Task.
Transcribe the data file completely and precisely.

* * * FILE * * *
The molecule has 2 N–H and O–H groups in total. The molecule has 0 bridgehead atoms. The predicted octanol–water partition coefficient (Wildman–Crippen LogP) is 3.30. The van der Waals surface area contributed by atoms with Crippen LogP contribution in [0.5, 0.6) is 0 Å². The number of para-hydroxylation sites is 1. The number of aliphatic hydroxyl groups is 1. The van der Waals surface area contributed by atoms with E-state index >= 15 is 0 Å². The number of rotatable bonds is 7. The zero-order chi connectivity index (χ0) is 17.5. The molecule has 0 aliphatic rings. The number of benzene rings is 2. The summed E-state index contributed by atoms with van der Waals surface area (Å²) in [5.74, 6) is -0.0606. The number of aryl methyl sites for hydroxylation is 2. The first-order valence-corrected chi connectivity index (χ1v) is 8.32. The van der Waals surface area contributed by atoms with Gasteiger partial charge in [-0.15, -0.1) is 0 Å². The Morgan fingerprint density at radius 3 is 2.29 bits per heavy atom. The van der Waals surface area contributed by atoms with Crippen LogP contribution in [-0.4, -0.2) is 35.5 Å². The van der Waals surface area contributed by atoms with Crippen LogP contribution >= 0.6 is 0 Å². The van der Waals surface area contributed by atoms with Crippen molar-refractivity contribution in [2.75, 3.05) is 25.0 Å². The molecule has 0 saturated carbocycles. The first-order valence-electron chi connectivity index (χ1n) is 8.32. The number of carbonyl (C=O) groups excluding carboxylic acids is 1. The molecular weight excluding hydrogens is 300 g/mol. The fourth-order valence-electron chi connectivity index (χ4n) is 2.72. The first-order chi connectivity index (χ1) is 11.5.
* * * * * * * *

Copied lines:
The molecule has 2 N–H and O–H groups in total. The molecule has 0 bridgehead atoms. The predicted octanol–water partition coefficient (Wildman–Crippen LogP) is 3.30. The van der Waals surface area contributed by atoms with Crippen LogP contribution in [0.5, 0.6) is 0 Å². The number of para-hydroxylation sites is 1. The number of aliphatic hydroxyl groups is 1. The van der Waals surface area contributed by atoms with E-state index >= 15 is 0 Å². The number of rotatable bonds is 7. The zero-order chi connectivity index (χ0) is 17.5. The molecule has 0 aliphatic rings. The number of benzene rings is 2. The summed E-state index contributed by atoms with van der Waals surface area (Å²) in [5.74, 6) is -0.0606. The number of aryl methyl sites for hydroxylation is 2. The first-order valence-corrected chi connectivity index (χ1v) is 8.32. The van der Waals surface area contributed by atoms with Gasteiger partial charge in [-0.15, -0.1) is 0 Å². The Morgan fingerprint density at radius 3 is 2.29 bits per heavy atom. The van der Waals surface area contributed by atoms with Crippen LogP contribution in [-0.4, -0.2) is 35.5 Å². The van der Waals surface area contributed by atoms with Crippen LogP contribution >= 0.6 is 0 Å². The van der Waals surface area contributed by atoms with Crippen molar-refractivity contribution in [2.75, 3.05) is 25.0 Å². The molecule has 0 saturated carbocycles. The first-order valence-electron chi connectivity index (χ1n) is 8.32. The number of carbonyl (C=O) groups excluding carboxylic acids is 1. The molecular weight excluding hydrogens is 300 g/mol. The fourth-order valence-electron chi connectivity index (χ4n) is 2.72. The first-order chi connectivity index (χ1) is 11.5.